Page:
Ramses II moved the capital of his kingdom from Thebes in the Nile valley to a new site in the eastern Delta called Pi-Ramesses. The reason for the shift in capital was most probably that it was much closer to the Egyptian vassal states in Asia and to the border with the hostile Hittite empire. Pi-Ramesses went on to become one of the largest cities in ancient Egypt and flourished for a century after the death of Ramses II. It had several huge temples and the lavish residential palace of the king. What remains today of this site is the colossal feet of the statue of Ramses II. The rest is buried under the fields.
#7 Many great monuments were built during his reign
Numerous monuments were constructed during the reign of Ramses II including Abu Simbel, a lasting monument to himself and his queen Nefertari; and the mortuary temple Ramesseum, a place of worship dedicated to the pharaoh. Ramses II also erected more colossal statues of himself than any other pharaoh. It is to be noted that monuments of previous pharaohs were destroyed and their material was taken to complete projects of Ramses II. Also he had his own cartouche inscribed on many existing statues.
#8 Ramses II was one of the longest reigning pharaohs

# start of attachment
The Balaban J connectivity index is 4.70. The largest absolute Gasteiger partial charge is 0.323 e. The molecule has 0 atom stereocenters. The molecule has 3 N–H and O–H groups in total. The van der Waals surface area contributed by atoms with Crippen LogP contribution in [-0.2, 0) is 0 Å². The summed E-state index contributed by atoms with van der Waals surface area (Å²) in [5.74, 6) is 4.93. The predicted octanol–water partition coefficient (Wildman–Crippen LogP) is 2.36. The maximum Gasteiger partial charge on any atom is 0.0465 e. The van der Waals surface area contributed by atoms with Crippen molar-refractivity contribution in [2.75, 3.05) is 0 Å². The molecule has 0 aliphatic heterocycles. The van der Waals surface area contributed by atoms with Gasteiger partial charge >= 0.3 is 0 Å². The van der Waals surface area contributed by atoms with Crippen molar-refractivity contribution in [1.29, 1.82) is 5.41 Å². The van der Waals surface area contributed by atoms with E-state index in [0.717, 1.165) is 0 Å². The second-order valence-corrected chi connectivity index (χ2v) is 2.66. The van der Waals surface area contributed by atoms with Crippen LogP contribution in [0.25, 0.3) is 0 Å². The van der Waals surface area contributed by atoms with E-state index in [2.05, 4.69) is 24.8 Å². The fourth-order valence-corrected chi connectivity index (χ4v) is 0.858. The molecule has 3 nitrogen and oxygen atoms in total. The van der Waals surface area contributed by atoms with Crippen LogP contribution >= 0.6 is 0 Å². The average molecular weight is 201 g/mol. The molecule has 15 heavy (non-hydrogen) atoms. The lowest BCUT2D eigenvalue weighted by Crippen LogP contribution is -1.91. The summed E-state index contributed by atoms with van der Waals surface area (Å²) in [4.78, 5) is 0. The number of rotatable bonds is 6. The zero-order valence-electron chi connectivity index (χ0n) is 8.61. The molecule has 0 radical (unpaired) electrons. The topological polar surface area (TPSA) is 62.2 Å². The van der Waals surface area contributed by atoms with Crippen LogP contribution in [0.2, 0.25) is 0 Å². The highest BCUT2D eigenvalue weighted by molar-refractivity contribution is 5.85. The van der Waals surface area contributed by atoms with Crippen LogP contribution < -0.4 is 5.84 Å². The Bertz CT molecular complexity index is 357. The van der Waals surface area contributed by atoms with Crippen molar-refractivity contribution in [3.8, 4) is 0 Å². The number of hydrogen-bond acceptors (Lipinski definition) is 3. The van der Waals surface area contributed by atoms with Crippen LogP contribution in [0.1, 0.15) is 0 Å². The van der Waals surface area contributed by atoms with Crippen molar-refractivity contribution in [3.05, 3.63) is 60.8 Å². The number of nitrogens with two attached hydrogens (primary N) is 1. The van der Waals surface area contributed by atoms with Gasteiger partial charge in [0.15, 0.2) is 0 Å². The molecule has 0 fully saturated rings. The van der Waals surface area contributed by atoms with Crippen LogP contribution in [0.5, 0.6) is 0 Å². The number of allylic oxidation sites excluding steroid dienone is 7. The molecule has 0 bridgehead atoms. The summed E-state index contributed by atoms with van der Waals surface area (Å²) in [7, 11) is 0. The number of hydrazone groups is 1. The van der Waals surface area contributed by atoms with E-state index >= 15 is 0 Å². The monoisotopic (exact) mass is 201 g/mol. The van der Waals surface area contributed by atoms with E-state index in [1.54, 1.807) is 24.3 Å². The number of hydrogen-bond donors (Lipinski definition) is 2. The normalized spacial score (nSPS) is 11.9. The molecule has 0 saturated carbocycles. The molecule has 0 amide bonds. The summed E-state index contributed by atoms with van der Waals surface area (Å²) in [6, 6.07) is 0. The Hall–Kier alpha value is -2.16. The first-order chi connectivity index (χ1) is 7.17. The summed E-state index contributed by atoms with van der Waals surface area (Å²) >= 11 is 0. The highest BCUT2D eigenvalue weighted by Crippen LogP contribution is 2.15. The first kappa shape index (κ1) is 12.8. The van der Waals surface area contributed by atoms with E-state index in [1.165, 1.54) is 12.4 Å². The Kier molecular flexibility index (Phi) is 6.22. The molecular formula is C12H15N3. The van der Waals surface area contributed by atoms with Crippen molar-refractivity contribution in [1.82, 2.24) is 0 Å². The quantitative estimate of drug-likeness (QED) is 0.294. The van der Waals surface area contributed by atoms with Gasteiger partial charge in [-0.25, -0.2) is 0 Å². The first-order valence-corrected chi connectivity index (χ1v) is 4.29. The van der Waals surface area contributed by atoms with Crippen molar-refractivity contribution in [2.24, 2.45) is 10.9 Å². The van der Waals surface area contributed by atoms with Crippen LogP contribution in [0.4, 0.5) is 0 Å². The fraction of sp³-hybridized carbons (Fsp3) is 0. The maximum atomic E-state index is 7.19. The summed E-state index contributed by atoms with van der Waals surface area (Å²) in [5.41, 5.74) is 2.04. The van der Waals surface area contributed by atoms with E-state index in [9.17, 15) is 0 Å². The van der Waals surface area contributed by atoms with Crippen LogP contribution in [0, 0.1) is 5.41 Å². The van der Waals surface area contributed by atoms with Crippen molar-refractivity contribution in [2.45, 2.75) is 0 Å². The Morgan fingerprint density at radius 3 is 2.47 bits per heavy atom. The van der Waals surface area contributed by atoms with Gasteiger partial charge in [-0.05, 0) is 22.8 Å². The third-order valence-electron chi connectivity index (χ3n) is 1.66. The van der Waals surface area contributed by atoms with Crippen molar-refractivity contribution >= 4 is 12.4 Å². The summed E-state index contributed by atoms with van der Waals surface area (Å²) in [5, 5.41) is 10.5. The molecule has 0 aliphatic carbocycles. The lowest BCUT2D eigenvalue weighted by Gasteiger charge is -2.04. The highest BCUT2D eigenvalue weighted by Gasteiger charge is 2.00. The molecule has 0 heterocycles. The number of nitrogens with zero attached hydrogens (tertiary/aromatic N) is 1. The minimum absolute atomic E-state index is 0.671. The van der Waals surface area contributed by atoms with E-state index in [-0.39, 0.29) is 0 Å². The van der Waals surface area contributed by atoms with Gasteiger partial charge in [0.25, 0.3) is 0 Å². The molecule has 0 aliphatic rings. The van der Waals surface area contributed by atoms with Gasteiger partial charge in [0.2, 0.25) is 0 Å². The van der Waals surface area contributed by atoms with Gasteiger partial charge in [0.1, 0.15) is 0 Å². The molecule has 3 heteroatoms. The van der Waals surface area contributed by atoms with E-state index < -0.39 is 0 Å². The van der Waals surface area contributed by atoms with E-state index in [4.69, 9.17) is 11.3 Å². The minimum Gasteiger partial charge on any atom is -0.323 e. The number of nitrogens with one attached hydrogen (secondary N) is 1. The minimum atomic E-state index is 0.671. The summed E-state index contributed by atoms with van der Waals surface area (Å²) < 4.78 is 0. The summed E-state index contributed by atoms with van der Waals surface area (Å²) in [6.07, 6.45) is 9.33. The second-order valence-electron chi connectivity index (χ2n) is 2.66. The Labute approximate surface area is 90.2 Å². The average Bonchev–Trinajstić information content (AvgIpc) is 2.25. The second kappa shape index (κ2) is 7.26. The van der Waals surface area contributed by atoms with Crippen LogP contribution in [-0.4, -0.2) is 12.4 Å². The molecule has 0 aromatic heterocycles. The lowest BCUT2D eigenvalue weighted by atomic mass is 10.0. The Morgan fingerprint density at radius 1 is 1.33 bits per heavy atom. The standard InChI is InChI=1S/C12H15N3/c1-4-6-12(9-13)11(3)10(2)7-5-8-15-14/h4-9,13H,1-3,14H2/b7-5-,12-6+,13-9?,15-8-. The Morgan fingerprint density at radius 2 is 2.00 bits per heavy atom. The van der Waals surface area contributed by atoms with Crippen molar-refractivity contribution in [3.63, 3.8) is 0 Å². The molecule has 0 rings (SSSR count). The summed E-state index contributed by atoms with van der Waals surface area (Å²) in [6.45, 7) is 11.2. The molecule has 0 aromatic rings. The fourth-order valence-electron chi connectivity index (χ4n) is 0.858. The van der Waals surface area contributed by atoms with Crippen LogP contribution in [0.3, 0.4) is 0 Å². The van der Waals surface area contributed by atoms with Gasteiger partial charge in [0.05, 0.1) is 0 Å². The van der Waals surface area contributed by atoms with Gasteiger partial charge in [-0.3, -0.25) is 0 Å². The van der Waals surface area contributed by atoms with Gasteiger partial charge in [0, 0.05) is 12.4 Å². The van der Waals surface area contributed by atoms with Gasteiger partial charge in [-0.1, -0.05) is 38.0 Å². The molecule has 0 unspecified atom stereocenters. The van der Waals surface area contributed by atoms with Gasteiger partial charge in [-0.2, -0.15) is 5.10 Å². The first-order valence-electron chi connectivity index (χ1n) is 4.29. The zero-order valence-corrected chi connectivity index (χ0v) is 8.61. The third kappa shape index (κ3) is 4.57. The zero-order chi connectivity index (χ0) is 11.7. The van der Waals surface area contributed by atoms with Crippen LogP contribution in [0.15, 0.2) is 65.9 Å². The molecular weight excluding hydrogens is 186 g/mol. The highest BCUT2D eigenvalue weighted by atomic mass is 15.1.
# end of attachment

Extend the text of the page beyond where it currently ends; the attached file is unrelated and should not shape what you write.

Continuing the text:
Sed festivals were jubilees celebrated in ancient Egypt after a pharaoh had ruled for thirty years and then every three years after that. By tradition, Ramses was ritually transformed into a god in the Sed festival held in the 30th year of his reign. Unprecedented 14 sed festivals were held during the 66 year reign of Ramses II. He is considered the second longest reigning pharaoh of ancient Egypt after Pepi II Neferkare.
#9 He had over 200 wives and concubines; and over 100 children
Ramses II had more than 200 wives and concubines. His favourite queen was most likely his first Royal Wife Nefertari. Her tomb QV66 is the most spectacular in the Valley of the Queens with magnificent wall painting decoration, regarded as one of the greatest achievements of ancient Egyptian art. Ramses II had well over 100 children. His age at the time of his death was around 90. He was buried in tomb KV7 in the Valley of the Kings. His mummy is today in Cairo’s Egyptian Museum. He was succeeded by his son Merneptah.
#10 He is known as Ramses the Great
Ramses II led several other military campaigns and enjoyed many outright victories. He was a famous warrior and popular ruler. He was able to secure peace with the Hittites and maintain Egyptian borders. Ramses II also built numerous monuments and Egypt became prosperous and powerful during his reign. Such was his impact that nine more pharaohs took the name Ramses in his honour. His name and his exploits on the battlefield were found everywhere in Egypt. He is thus known as Ramses the Great.
P. B. Shelley’s Ozymandias
In 1817, renowned English romantic poet Percy Bysshe Shelley and his friend and fellow poet Horace Smith were involved in a friendly competition to write a sonnet on Ramses II. Both the poems were title Ozymandias, which was the Greek name for Ramses II. Ozymandias went on to become one of the most famous works of P. B. Shelley and has since been used in numerous creative works. The central theme of the poem is the inevitable decline of all emperors and their empire. The third-to-last episode of the famous American television series Breaking Bad is titled “Ozymandias” and is based on the poem’s theme of collapse following greatness.